Tara’s story: Let’s change our perception of death

In my Twitter feed this morning I came across Tara’s story. I resonated with so many of the things she said I transcribed her video clip. I was struck by her eloquence, poise and wisdom. She succinctly said a lot of things I have been feeling but unable to find the words to say such as:

  • Death is “an inevitable fact of life that is poorly spoken about or prepared for.”
  • “This journey [of dying] … was full of uncertainty.”
  • “This topic [of death and dying] was not unique and exclusive to me and people like me but rather a conversation we all should be having, regardless of age, health or conditions.”
  • “The way things are right now in our society makes death and dying very frightening because the only time people get asked about their wishes and end of life care is when death seems to be looming directly over them. So not only are we challenged with processing the end of life but we are also having to think about tough questions that have been exclusively reserved for those who are perceived to be closer to death than others”
  • Having conversations about death and dying means “that when the time comes we are each able to revisit these questions as familiar concepts opposed to completely foreign and devastatingly unbelievable circumstances.”
  • “There are very real emotional and social challenges associated with this topic.”
  • “I have found great strength in focusing on how I perceive what I cannot change.”

Her comments make me think about the link between coming to terms with our own death and then thinking about the death/extinction of so many species which could include humans as well. We are living in the Anthropocene Era where uncertainty is becoming the new normal. Thinking about death on any level; personal, social, cultural, political; is frightening for us and we do not like to do it. As Tara said thinking about death and dying seems to be “reserved for those who are perceived to be closer to death than others.” Well aren’t we as a species getting closer to death, to extinction? Maybe now would be a good time to start talking about death and dying so death becomes familiar and not a stranger. Being at peace with death will enable us to feel more enlivened and energised now so we make better decisions. The decisions and actions we take now will serve us better if made from a place of calm rather than a place of fear.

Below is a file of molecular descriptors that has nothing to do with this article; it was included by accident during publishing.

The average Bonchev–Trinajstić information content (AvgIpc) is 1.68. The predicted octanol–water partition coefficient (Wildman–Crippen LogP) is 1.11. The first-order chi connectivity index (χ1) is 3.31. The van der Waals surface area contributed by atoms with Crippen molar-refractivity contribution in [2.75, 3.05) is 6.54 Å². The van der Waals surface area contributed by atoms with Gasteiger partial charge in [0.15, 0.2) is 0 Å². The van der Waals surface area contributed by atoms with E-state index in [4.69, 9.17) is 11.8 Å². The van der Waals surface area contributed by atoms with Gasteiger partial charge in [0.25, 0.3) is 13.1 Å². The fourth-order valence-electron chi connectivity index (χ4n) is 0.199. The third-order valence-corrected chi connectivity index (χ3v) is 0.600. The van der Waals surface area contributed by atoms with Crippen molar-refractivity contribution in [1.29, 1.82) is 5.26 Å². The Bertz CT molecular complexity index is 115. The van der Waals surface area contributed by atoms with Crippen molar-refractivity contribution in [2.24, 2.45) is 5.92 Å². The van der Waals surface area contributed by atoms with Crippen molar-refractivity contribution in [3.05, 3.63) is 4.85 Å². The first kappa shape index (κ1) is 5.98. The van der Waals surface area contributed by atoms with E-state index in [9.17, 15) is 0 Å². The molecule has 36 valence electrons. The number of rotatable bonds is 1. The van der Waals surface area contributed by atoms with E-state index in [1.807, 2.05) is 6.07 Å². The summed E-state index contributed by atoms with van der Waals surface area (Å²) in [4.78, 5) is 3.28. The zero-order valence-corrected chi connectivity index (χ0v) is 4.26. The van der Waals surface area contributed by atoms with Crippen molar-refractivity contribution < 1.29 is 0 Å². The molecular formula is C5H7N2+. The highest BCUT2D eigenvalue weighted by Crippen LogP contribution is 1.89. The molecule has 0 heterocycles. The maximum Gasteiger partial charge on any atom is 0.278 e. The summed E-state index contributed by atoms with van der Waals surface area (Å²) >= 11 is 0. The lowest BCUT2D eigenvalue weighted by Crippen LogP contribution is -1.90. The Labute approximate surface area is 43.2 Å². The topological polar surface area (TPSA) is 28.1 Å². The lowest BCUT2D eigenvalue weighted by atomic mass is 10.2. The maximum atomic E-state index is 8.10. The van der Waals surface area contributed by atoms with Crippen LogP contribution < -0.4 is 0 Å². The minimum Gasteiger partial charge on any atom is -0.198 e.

Death is inevitable. We cannot change this fact of life. What we can change is our perception of what we cannot change.

[transcript]

“My name is Tara and I was diagnosed with brain cancer when i was 27 years old. Prior to my diagnosis tough conversations about death and dying were not on my radar. That topic was for older or more fragile groups of people that I could simply not relate to. But that all changed when my doctor found a lesion in my right frontal lobe. From the moment I began filling out pre-surgery paperwork about advance care directives to receiving that life changing call telling me that I had a type of incurable cancer I felt smacked in the face by an inevitable fact of life that is poorly spoken about or prepared for. Over time I developed a desire to have really tough conversations with my family so that I could share my experiences and thoughts with them and feel less alone on this journey that was full of uncertainty. At first this was quite challenging for my family especially for my mother because her initial reaction to tough conversations would usually entail telling me to not focus on the negative and to hope and pray for a miracle. But one of the things that has been really helpful for me and my family is to be able to get past these initial and limiting interactions and be able to have these tough conversations was the realisation that this topic was not unique and exclusive to me and people like me but rather a conversation we all should be having, regardless of age, health or conditions. The way things are right now in our society makes death and dying very frightening because the only time people get asked about their wishes and end of life care is when death seems to be looming directly over them. So not only are we challenged with processing the end of life but we are also having to think about tough questions that have been exclusively reserved for those who are perceived to be closer to death than others. But the reality is that none of us live forever and even though some people may seem to have better odds than others tomorrow is not guaranteed to anyone. So with that realisation I began advocating for my entire family to have these conversations then revisit them regularly like the batteries in our smoke detectors. So that when the time comes we are each able to revisit these questions as familiar concepts opposed to completely foreign and devastatingly unbelievable circumstances. I know this easier said than done. There are very real emotional and social challenges associated with this topic and not everyone sees it the way I see it, and I probably only see it this way because it took me having a diagnosis to think about it and prioritise it, but regardless I have become so empowered by this idea that there are still things out there that I have a choice over that if nothing else I hope to leave you with an additional perspective to consider for your own circumstances. If you happen to be a relatively healthy person statistics should provide you with confidence that you are not likely to be diagnosed with  brain cancer or be hit by a bus on a random day so without causing paranoia about death I hope this message can begin to open a door for each of you to have those tough conversations about your future wishes regarding being comforted, supported, treated and remembered when the time arises. For those of you in similar health situations like mine where the clock seems to be ticking louder than ever before you are not giving up hope by talking about this. You are simply ensuring your wishes regarding the eventually inevitable circumstance that everyone will face are communicated and respected. I have found great strength in focusing on how I perceive what I cannot change and I hope that you can find strength in that as well. So please consider offering the gift of these conversations to your entire family and begin transforming your perspective on death and dying to one that defines it as an inevitable fact of life that can in fact be very well spoken about and prepared for.”